KUSA - Shirley and Bryan Karr from Lakewood spent the day sending text messages and pictures to family and friends on board the Carnival Cruise Triumph line, as their arrival back on dry land was delayed when a tug boat's line snapped.
They, and more than 3,000 passengers, got a jolt of power for their cell phones from a generator brought on board the Carnival Triumph Cruise Liner.
The saga played out as a live CNN helicopter broadcasted the first images of people on board the disabled cruise ship.
People spelled out S.O.S. messages with bed linens and the word "help" in a human chain on the top deck of the ship.
"They've been shipping food in from other cruise ships," Shirley Karr said Thursday morning. "The coast guard has been dropping food off. So we've had some food like a cucumber sandwich or a tomato sandwich."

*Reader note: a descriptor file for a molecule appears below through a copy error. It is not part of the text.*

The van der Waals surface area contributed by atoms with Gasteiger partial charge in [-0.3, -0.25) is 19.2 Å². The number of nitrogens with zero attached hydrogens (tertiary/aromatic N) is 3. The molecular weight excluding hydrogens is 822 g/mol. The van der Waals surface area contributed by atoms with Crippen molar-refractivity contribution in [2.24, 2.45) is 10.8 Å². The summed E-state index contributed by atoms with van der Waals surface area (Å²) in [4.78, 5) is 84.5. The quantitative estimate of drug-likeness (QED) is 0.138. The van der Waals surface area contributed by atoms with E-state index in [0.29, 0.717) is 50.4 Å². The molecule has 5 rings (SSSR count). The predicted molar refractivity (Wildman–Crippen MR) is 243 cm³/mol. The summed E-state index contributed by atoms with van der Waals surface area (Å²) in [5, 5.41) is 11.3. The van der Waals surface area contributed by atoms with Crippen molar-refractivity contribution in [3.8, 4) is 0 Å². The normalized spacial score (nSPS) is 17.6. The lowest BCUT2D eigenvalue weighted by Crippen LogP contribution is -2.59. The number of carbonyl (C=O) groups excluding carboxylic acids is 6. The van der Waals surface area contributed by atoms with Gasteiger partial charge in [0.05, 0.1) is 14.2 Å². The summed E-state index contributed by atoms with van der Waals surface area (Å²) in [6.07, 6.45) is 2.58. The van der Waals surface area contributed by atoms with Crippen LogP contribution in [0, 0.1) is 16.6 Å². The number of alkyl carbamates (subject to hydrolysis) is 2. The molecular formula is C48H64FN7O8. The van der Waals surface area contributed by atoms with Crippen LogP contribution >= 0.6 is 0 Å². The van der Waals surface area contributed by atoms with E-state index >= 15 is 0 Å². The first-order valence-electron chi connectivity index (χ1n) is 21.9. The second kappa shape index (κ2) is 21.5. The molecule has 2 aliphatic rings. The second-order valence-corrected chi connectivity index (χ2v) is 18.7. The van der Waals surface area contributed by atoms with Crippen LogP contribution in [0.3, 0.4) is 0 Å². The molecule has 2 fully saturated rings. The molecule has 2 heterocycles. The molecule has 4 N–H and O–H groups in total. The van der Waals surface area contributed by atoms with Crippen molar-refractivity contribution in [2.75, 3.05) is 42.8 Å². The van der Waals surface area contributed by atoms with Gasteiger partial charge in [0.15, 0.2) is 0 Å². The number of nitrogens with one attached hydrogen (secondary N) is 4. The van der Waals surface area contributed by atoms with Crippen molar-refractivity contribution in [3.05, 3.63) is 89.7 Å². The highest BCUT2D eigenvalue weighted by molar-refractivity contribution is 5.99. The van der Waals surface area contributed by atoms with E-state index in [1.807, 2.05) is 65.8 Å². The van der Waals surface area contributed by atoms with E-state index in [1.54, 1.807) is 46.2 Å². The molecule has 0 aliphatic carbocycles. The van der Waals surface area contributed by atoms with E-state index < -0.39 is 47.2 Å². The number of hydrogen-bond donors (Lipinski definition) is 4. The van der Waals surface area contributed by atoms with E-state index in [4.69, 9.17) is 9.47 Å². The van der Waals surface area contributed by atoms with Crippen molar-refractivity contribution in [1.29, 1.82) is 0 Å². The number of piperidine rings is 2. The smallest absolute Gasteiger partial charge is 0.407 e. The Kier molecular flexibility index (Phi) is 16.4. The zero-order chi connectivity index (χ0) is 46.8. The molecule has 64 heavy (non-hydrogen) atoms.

Karr also said people are going to the bathroom in red biohazard bags and placing them in metal buckets in the hallway.
"There was probably four working toilets as of yesterday," she said.
Karr, from Lakewood, boarded the cruise with her Husband Bryan last Thursday.
The ship's engine caught fire Sunday morning, and tug boats have slowly pulled the cruise liner back toward Mobile, Ala.
"The crew members are working very, very hard to try to keep us comfortable and try to accommodate," she said.
Meanwhile, questions about Carnival Cruise Lines' legal liability have arisen.
"The cruise ship contracts are iron clad, and carefully thought out," said 9News Legal Analyst Scott Robinson. "They made sure that the limit of liability for the cruise company is the cost of the cruise."
However, Carnival offered an additional $500 compensation to passengers Thursday.
That's in addition to transportation expenses and reimbursement of all shipboard purchases. Customers will also receive a future cruise credit equal to the amount people paid for their voyage.
(KUSA-TV © 2013 Multimedia Holdings Corporation)